Since Hackney backed out of allowing four criminal charges against Janet to go before a jury next month, all that remains is for her to win her appeal in February against eight convictions which now look quite absurd (including those for selling veg by the bowl, as thousands of other London market traders do every day). The final goal, as Neil Herron of the Metric Martyrs Defence Fund insists, must then be a pardon for the late Steve Thoburn and the four other original “martyrs” who were found guilty in 2002 – after a legal battle also made possible by this column’s readers – of breaking laws so ridiculous that the EU Commission has even denied they existed (but which are still on the statute book).

Readers were equally generous this year in rushing to the aid of Sue Smith, whose son was killed in a Snatch Land Rover in Iraq in 2005. Their contributions made it possible for her to carry on with the High Court action she has brought against the Ministry of Defence, with the sole aim of calling it to account for needlessly risking soldiers’ lives by sending them into battle in hopelessly inappropriate vehicles. Thanks not least to Mrs Smith’s determined fight, the Snatch Land Rover scandal, first reported here in 2006, has at last become a national cause celebre.

May I finally thank all those readers who have written to me in 2008 – so many that, as usual, it has not been possible to answer all their messages. But their support and information has been hugely appreciated. May I wish them and all of you a happy (if globally not too warm) New Year.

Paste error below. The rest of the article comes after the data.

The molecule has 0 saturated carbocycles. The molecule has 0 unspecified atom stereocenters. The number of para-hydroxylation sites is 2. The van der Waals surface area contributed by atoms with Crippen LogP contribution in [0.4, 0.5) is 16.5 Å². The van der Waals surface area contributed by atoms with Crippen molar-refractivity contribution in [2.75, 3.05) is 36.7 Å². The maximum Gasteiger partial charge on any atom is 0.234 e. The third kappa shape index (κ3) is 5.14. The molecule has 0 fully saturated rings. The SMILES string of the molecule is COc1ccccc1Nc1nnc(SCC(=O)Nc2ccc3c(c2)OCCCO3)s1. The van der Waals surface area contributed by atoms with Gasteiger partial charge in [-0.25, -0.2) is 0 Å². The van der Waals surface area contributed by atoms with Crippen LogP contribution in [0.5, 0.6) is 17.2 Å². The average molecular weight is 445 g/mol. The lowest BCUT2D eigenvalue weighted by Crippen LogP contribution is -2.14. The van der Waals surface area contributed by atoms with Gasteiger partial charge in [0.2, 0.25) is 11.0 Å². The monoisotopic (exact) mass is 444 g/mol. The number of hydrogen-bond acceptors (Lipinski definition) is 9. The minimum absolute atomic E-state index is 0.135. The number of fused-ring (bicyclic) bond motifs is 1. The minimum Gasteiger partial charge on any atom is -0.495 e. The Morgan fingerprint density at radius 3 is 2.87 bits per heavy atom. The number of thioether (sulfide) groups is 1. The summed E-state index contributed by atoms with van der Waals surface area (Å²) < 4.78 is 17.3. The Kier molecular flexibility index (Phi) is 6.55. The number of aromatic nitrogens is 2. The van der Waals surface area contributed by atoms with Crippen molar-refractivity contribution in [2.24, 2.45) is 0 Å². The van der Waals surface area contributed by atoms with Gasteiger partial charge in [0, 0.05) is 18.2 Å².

Big Brother CCTV to spy on pupils aged four – complete with CPS evidence kit


Parents and politicians are worried about the intrusion of CCTV in schools and society in general

Schools have installed CCTV cameras and microphones in classrooms to watch and listen to pupils as young as four.

Daily Mail | Dec 28, 2008

By Jason Lewis

The Big Brother-style surveillance is being marketed as a way to identify pupils disrupting lessons when teachers’ backs are turned.

Classwatch, the firm behind the system, says its devices can be set up to record everything that goes on in a classroom 24 hours a day and used to compile ‘evidence’ of wrongdoing.

The equipment is sold with Crown Prosecution Service-approved evidence bags to store material to be used in court cases.

The microphones and cameras can be used during lessons and when a classroom is unattended, such as during lunch breaks.

But data protection watchdog the Information Commissioner has warned the surveillance may be illegal and demanded to know why primary and secondary schools are using this kind of sophisticated equipment to watch children.

Officials said they would be contacting schools to seek ‘proper justification’ for the equipment’s use.

Classwatch is set to face further scrutiny over the role of Shadow Children’s Minister Tim Loughton, the firm’s £30,000-a-year chairman.

The equipment, which includes ceiling-mounted microphones and cameras and a hard drive recorder housed in a secure cabinet, is operating in around 85 primary and secondary schools and colleges.

The systems cost around £3,000 to install in each classroom or can be leased for about £50 per classroom per month.

The firm says the devices act as ‘impartial witnesses’ which can provide evidence in disputes and curb bullying and unruly behaviour and protect teachers against false allegations of abuse – plus provide evidence acceptable in court.